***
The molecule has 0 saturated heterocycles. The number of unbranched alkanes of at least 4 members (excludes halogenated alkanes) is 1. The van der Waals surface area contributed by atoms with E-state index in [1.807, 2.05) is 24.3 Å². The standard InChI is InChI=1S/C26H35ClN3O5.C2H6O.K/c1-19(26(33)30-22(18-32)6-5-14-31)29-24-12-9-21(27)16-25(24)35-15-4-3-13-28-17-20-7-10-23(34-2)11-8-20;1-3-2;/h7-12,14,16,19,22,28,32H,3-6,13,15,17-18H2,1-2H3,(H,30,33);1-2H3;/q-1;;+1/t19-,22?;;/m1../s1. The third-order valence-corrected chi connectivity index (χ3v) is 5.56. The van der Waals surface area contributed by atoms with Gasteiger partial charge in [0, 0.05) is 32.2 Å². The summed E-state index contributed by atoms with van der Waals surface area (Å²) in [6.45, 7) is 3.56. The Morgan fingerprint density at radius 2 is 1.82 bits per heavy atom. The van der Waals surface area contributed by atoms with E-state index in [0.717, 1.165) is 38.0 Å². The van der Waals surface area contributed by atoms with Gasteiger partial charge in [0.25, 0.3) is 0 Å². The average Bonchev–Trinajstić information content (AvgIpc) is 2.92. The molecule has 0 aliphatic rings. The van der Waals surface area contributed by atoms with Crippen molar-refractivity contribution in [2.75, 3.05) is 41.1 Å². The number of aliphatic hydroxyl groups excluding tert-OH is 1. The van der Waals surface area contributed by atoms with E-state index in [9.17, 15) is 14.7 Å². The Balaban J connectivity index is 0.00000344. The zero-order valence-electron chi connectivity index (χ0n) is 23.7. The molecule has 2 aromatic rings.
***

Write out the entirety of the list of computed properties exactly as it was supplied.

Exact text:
The molecule has 0 saturated heterocycles. The number of unbranched alkanes of at least 4 members (excludes halogenated alkanes) is 1. The van der Waals surface area contributed by atoms with E-state index in [1.807, 2.05) is 24.3 Å². The standard InChI is InChI=1S/C26H35ClN3O5.C2H6O.K/c1-19(26(33)30-22(18-32)6-5-14-31)29-24-12-9-21(27)16-25(24)35-15-4-3-13-28-17-20-7-10-23(34-2)11-8-20;1-3-2;/h7-12,14,16,19,22,28,32H,3-6,13,15,17-18H2,1-2H3,(H,30,33);1-2H3;/q-1;;+1/t19-,22?;;/m1../s1. The third-order valence-corrected chi connectivity index (χ3v) is 5.56. The van der Waals surface area contributed by atoms with Gasteiger partial charge in [0, 0.05) is 32.2 Å². The summed E-state index contributed by atoms with van der Waals surface area (Å²) in [6.45, 7) is 3.56. The Morgan fingerprint density at radius 2 is 1.82 bits per heavy atom. The van der Waals surface area contributed by atoms with E-state index in [0.717, 1.165) is 38.0 Å². The van der Waals surface area contributed by atoms with Gasteiger partial charge in [0.25, 0.3) is 0 Å². The average Bonchev–Trinajstić information content (AvgIpc) is 2.92. The molecule has 0 aliphatic rings. The van der Waals surface area contributed by atoms with Crippen molar-refractivity contribution in [2.75, 3.05) is 41.1 Å². The number of aliphatic hydroxyl groups excluding tert-OH is 1. The van der Waals surface area contributed by atoms with E-state index in [9.17, 15) is 14.7 Å². The Balaban J connectivity index is 0.00000344. The zero-order valence-electron chi connectivity index (χ0n) is 23.7. The molecule has 2 aromatic rings.